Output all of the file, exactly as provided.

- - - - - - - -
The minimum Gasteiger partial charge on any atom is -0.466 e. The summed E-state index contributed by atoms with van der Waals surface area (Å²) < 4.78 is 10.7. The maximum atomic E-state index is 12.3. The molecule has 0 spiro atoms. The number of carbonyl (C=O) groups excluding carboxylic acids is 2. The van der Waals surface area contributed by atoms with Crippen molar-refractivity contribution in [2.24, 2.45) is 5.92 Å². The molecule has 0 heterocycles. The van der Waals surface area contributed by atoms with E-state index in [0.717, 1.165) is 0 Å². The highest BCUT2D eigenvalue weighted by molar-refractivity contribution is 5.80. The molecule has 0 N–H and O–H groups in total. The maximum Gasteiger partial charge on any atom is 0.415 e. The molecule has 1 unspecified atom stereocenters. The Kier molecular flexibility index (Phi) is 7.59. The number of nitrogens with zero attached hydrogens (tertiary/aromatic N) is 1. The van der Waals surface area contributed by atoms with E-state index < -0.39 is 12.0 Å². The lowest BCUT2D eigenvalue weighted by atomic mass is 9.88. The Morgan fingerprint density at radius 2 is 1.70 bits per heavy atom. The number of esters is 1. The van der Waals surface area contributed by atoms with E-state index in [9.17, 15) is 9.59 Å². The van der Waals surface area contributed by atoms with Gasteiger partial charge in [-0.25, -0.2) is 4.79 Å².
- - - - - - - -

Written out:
The minimum Gasteiger partial charge on any atom is -0.466 e. The summed E-state index contributed by atoms with van der Waals surface area (Å²) < 4.78 is 10.7. The maximum atomic E-state index is 12.3. The molecule has 0 spiro atoms. The number of carbonyl (C=O) groups excluding carboxylic acids is 2. The van der Waals surface area contributed by atoms with Crippen molar-refractivity contribution in [2.24, 2.45) is 5.92 Å². The molecule has 0 heterocycles. The van der Waals surface area contributed by atoms with E-state index in [0.717, 1.165) is 0 Å². The highest BCUT2D eigenvalue weighted by molar-refractivity contribution is 5.80. The molecule has 0 N–H and O–H groups in total. The maximum Gasteiger partial charge on any atom is 0.415 e. The molecule has 1 unspecified atom stereocenters. The Kier molecular flexibility index (Phi) is 7.59. The number of nitrogens with zero attached hydrogens (tertiary/aromatic N) is 1. The van der Waals surface area contributed by atoms with E-state index < -0.39 is 12.0 Å². The lowest BCUT2D eigenvalue weighted by atomic mass is 9.88. The Morgan fingerprint density at radius 2 is 1.70 bits per heavy atom. The number of esters is 1. The van der Waals surface area contributed by atoms with E-state index in [9.17, 15) is 9.59 Å². The van der Waals surface area contributed by atoms with Gasteiger partial charge in [-0.25, -0.2) is 4.79 Å².